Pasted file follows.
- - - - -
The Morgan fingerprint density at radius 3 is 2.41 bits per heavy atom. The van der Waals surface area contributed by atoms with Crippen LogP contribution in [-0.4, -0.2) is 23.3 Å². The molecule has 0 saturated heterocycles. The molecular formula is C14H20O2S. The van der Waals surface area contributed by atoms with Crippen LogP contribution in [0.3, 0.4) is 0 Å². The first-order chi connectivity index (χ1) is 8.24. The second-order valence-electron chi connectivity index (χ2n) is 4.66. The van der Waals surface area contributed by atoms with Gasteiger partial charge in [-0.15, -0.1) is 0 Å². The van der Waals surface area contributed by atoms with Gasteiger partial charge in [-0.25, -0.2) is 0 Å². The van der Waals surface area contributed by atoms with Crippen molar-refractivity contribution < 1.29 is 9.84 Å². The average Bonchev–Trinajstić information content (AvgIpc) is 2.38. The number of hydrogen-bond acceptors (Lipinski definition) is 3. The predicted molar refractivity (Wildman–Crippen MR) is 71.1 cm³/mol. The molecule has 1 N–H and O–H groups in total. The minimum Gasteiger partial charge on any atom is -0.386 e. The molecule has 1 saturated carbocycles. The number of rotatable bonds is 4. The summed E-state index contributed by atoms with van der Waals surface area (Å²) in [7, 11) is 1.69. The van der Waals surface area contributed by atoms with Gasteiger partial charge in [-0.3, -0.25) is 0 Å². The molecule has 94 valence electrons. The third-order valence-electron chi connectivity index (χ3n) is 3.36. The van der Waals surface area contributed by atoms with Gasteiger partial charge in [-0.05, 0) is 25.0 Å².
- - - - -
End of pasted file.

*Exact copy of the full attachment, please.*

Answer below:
The Morgan fingerprint density at radius 3 is 2.41 bits per heavy atom. The van der Waals surface area contributed by atoms with Crippen LogP contribution in [-0.4, -0.2) is 23.3 Å². The molecule has 0 saturated heterocycles. The molecular formula is C14H20O2S. The van der Waals surface area contributed by atoms with Crippen LogP contribution in [0.3, 0.4) is 0 Å². The first-order chi connectivity index (χ1) is 8.24. The second-order valence-electron chi connectivity index (χ2n) is 4.66. The van der Waals surface area contributed by atoms with Gasteiger partial charge in [-0.15, -0.1) is 0 Å². The van der Waals surface area contributed by atoms with Gasteiger partial charge in [-0.25, -0.2) is 0 Å². The van der Waals surface area contributed by atoms with Crippen molar-refractivity contribution < 1.29 is 9.84 Å². The average Bonchev–Trinajstić information content (AvgIpc) is 2.38. The number of hydrogen-bond acceptors (Lipinski definition) is 3. The predicted molar refractivity (Wildman–Crippen MR) is 71.1 cm³/mol. The molecule has 1 N–H and O–H groups in total. The minimum Gasteiger partial charge on any atom is -0.386 e. The molecule has 1 saturated carbocycles. The number of rotatable bonds is 4. The summed E-state index contributed by atoms with van der Waals surface area (Å²) in [7, 11) is 1.69. The van der Waals surface area contributed by atoms with Gasteiger partial charge in [-0.3, -0.25) is 0 Å². The molecule has 94 valence electrons. The third-order valence-electron chi connectivity index (χ3n) is 3.36. The van der Waals surface area contributed by atoms with Gasteiger partial charge in [-0.05, 0) is 25.0 Å².